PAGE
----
If you know a front-line worker suffering the mental effects of trauma, tell them about floating. Share this blog.

 

It Did What? 8 Secrets About Why I Love Floating

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Step into a float chamber, and you step into a different world you never knew existed.  It's a world that has its own secrets.

But those secrets need to be shared.  No, they need to be shouted, because they're too good to keep to yourself.

Let me share a few of mine.

Hello Body

For starters, I love the way floating introduces you to your body in a whole new way.

You find yourself floating with no effort.  No kicking your feet, no frantic fluttering of your hands, no fighting gravity to keep your head up.  Just effortless floating as the water buoys you up in near zero gravity. That's the 900 lbs of epsom salt working.  That's a special feeling you can't get anywhere else.

You can feel your back stretch and decompress. The water feels like it's pushing at your back and stretching it out.  Ahhhhh.  I understand why pregnant women love to float for relief from the extra weight of their baby.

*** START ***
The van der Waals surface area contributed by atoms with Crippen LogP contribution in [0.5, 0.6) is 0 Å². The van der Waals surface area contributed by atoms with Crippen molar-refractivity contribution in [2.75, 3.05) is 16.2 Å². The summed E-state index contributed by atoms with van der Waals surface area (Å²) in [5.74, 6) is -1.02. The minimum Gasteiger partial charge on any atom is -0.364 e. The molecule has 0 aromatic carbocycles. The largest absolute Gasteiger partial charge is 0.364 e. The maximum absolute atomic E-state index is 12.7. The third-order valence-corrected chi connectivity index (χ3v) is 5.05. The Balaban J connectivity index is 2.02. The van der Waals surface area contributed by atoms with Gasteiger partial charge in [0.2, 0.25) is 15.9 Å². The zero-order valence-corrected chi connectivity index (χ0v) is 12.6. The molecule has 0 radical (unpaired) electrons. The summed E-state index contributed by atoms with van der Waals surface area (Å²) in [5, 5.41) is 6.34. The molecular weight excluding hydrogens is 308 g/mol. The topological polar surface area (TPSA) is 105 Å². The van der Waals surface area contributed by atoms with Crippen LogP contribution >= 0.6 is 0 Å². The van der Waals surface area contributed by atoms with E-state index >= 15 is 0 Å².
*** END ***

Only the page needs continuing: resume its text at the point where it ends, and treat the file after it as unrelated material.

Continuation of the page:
Wait just a few minutes, get into a comfortable position, and keep still, and a new secret opens up.  The tension in your muscles just melts away.  It's that epsom salt again. Composed of magnesium sulfate, your skin readily absorbs both of these chemicals, triggering muscle relaxation. See Epsom Salt Uses & Benefits

If you keep very still, there's one more surprise for you, as you float in your chamber.  You don't really know if you're floating in water anymore, because you can't tell where your skin ends and the water or air begins. For all you know, you might be floating in outer space.

Hello Brain

Once you've settled into your float, your brain shares a few secrets of its own with you too.

You've tried to see your hand in front of your face, but even at an inch away, it's too dark.  You can only hear your own breathing, nothing else.  Then you suddenly realize your brain craves sensory stimuli, but it can't get any while you are silently floating, without sight or sound or touch.